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LIVE REPORT: Omar Souleyman
Tristan Bath , November 18th, 2013 16:06

Tristan Bath attends Souleyman's set at The Laundry in London last week

Precariously up on the tips of my toes, I’m peeking over the crowd, trying to grab a glance of tonight’s star attraction. But the view’s obscured by one of the dozens of fucking smartphones suddenly raised high up in the air in a vain attempt to get that ‘one perfect Instagram’. I give in and turn my gaze to the guy who actually went ahead, brought a tablet along (currently some 15cm from my face) and it’s all there. The sunglasses, the keffiyah, his hands aloft swatting away the crowd’s delight in time to the stubbornly persistent dabke 4/4, and his cries of “yeeeeeeeah” emanating from the speakers ridden with delay. Omar Souleyman’s in town.

After his triumphant first westward excursions documented on 2011’s live release, Haflat Gharbia - The Western Concerts - as well as the dozens of photos and videos to emerge online - one would expect this to be an even grander affair than those initial Western debuts. The newly-opened (and possibly unfinished) basement venue in The Laundry - a building bought and developed by the unlikely owners of Ed O’Brien from Radiohead and Indian media mogul Raj Nayak - sets the knowingly ‘underground’ tone with the concrete-walled atmosphere of a semi-legal rave, requiring an extended detour into the dark back alleys surrounding London Fields, our route signposted with Sellotaped A4 signs ("← Omar Souleyman"). Eventually we find ourselves at the back of a crowd in a dark basement, already incessantly bouncing from the warm-up act. A single man enters from the left, and the set’s opening notes - a gentle, slow-building wall of instrumental keyboard ambience - introduce the evening’s first Middle Eastern modes. From off-stage, the singer starts, restlessly musing in foreign tongues, before joining his comrade on stage for the prologue’s final crescendo. And then the beat begins.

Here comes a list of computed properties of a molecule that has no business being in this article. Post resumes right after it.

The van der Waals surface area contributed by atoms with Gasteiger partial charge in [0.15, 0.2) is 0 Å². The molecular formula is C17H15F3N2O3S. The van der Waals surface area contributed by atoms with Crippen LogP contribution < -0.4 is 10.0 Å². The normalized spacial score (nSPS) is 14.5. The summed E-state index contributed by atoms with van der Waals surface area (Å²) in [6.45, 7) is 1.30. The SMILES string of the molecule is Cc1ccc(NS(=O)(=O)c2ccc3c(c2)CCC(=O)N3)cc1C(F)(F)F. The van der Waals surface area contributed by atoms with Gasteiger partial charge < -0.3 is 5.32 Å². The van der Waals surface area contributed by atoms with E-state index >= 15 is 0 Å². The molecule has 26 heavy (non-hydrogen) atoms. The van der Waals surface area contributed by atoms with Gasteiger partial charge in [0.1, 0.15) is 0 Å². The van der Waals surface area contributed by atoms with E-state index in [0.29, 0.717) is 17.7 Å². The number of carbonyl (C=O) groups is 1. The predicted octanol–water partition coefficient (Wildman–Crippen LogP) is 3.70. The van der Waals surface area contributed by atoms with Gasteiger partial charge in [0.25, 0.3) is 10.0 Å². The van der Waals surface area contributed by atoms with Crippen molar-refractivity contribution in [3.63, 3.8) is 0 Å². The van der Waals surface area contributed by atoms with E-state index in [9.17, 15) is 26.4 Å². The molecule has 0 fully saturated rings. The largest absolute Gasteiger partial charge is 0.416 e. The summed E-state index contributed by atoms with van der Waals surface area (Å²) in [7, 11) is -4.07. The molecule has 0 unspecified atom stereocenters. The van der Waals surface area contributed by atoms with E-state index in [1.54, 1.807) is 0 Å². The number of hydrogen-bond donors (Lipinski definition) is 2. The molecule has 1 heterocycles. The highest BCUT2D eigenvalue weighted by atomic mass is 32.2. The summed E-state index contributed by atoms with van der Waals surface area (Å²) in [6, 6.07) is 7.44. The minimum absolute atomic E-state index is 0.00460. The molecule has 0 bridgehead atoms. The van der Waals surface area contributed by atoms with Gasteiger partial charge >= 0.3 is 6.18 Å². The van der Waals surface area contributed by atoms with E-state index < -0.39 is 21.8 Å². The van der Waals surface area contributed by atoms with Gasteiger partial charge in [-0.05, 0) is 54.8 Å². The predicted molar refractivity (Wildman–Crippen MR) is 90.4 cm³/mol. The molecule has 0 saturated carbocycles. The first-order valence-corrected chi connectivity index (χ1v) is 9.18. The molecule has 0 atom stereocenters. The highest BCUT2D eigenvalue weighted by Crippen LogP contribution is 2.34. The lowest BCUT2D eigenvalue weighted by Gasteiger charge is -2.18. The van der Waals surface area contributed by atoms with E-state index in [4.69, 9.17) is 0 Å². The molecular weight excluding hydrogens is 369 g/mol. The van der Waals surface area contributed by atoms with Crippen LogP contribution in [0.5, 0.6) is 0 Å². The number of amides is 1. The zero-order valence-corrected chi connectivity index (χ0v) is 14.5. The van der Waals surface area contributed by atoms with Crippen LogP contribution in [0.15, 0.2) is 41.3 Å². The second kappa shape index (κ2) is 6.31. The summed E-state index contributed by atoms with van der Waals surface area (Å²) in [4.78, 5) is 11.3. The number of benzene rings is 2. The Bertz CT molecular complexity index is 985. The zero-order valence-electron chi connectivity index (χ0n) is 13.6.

The recent release of Wenu Wenu - Souleyman’s first studio album made in the west, his first distributed by a larger label and an album recorded by none other than Four Tet - seemingly indicated a boundless ambition in the artist, an apparent desire to make western radio-friendly dabke a reality. From the looks of the crowd’s reaction to the extended, and somewhat beefed up revision of 'Leh Jani' that followed (a song that’s appeared in varying incarnations across the singer’s career, this time including a particularly bassy beat à la Wenu Wenu), it’s an ambition more than within the realms of reality. The universal four beats – the global common musical ancestor from Qawwalli to grime - seamlessly underpins almost the entire set, rendering it – save a handful of between-song breathers – effectively a single whole.

For reasons unknown, Souleyman’s band is now whittled down to just one man, his long-time composer/keyboardist Rizan Sa’id. The passages of saz solos - previously performed live - are now provided via samples and Sa’id’s skilful keyboard wizardry, and while in studio the partnership seems adequately credited merely to Souleyman, Sa’id’s live performance deserves more recognition, especially when he’s responsible for everything in your ears besides the vocals. His prowess with the pitch bend, ably replicating acoustic instruments (albeit with an intoxicatingly strange digital twist), is truly something to behold.

It’s a massively fun 45 minutes, with the long-serving dance-party veterans leaving me little choice but to stop thinking about what to write and clap and dance and sing instead. Besides 'Leh Jani', recognisable moments from the Souleyman catalogue crop up, namely 'Shift Al Mani' ('I Saw Her') and, most vitally, the opening lines of Wenu Wenu’s title track and lead single (which even stirs woops and yells of delight from the audience). I expect something... grander, but that’s perhaps mere testament to the deceptive power and scale of Omar Souleyman and Rizan Sa’id’s recorded music to date. Confronted by it face to face, it really is little more than keyboards, samples and singing, but why need more? It’s simple, and it’s brilliant: just clap, dance and sing along, and the epiphanies will come from within.

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